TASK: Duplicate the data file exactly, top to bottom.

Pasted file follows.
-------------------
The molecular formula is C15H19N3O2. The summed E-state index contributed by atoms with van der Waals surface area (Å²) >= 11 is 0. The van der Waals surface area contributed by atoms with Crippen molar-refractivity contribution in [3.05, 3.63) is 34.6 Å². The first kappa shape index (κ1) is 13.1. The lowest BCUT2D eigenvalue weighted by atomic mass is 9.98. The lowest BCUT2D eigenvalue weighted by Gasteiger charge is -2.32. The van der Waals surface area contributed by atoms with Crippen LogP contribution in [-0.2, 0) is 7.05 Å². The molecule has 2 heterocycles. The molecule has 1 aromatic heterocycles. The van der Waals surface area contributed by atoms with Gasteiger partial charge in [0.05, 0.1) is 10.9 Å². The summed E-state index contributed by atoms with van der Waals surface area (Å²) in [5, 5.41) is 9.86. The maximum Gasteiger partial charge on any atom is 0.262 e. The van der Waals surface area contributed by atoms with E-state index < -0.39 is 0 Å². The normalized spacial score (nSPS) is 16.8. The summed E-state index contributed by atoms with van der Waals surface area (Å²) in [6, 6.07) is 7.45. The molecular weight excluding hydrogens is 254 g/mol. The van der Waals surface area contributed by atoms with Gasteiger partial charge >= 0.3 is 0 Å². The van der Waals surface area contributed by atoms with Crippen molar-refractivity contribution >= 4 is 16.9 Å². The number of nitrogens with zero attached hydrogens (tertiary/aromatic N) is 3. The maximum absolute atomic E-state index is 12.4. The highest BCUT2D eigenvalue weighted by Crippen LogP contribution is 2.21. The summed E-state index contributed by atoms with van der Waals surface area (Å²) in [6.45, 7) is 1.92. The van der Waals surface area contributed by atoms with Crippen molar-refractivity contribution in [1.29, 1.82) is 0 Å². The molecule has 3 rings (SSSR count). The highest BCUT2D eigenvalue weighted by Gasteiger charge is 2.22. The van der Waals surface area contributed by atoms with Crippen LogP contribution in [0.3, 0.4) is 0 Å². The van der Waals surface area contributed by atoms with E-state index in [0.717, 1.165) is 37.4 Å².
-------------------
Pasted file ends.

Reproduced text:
The molecular formula is C15H19N3O2. The summed E-state index contributed by atoms with van der Waals surface area (Å²) >= 11 is 0. The van der Waals surface area contributed by atoms with Crippen molar-refractivity contribution in [3.05, 3.63) is 34.6 Å². The first kappa shape index (κ1) is 13.1. The lowest BCUT2D eigenvalue weighted by atomic mass is 9.98. The lowest BCUT2D eigenvalue weighted by Gasteiger charge is -2.32. The van der Waals surface area contributed by atoms with Crippen LogP contribution in [-0.2, 0) is 7.05 Å². The molecule has 2 heterocycles. The molecule has 1 aromatic heterocycles. The van der Waals surface area contributed by atoms with Gasteiger partial charge in [0.05, 0.1) is 10.9 Å². The summed E-state index contributed by atoms with van der Waals surface area (Å²) in [5, 5.41) is 9.86. The maximum Gasteiger partial charge on any atom is 0.262 e. The van der Waals surface area contributed by atoms with E-state index < -0.39 is 0 Å². The normalized spacial score (nSPS) is 16.8. The summed E-state index contributed by atoms with van der Waals surface area (Å²) in [6, 6.07) is 7.45. The molecular weight excluding hydrogens is 254 g/mol. The van der Waals surface area contributed by atoms with Gasteiger partial charge >= 0.3 is 0 Å². The van der Waals surface area contributed by atoms with Crippen molar-refractivity contribution >= 4 is 16.9 Å². The number of nitrogens with zero attached hydrogens (tertiary/aromatic N) is 3. The maximum absolute atomic E-state index is 12.4. The highest BCUT2D eigenvalue weighted by Crippen LogP contribution is 2.21. The summed E-state index contributed by atoms with van der Waals surface area (Å²) in [6.45, 7) is 1.92. The van der Waals surface area contributed by atoms with Crippen molar-refractivity contribution in [1.29, 1.82) is 0 Å². The molecule has 3 rings (SSSR count). The highest BCUT2D eigenvalue weighted by Gasteiger charge is 2.22. The van der Waals surface area contributed by atoms with Crippen LogP contribution in [0.3, 0.4) is 0 Å². The van der Waals surface area contributed by atoms with E-state index in [0.717, 1.165) is 37.4 Å².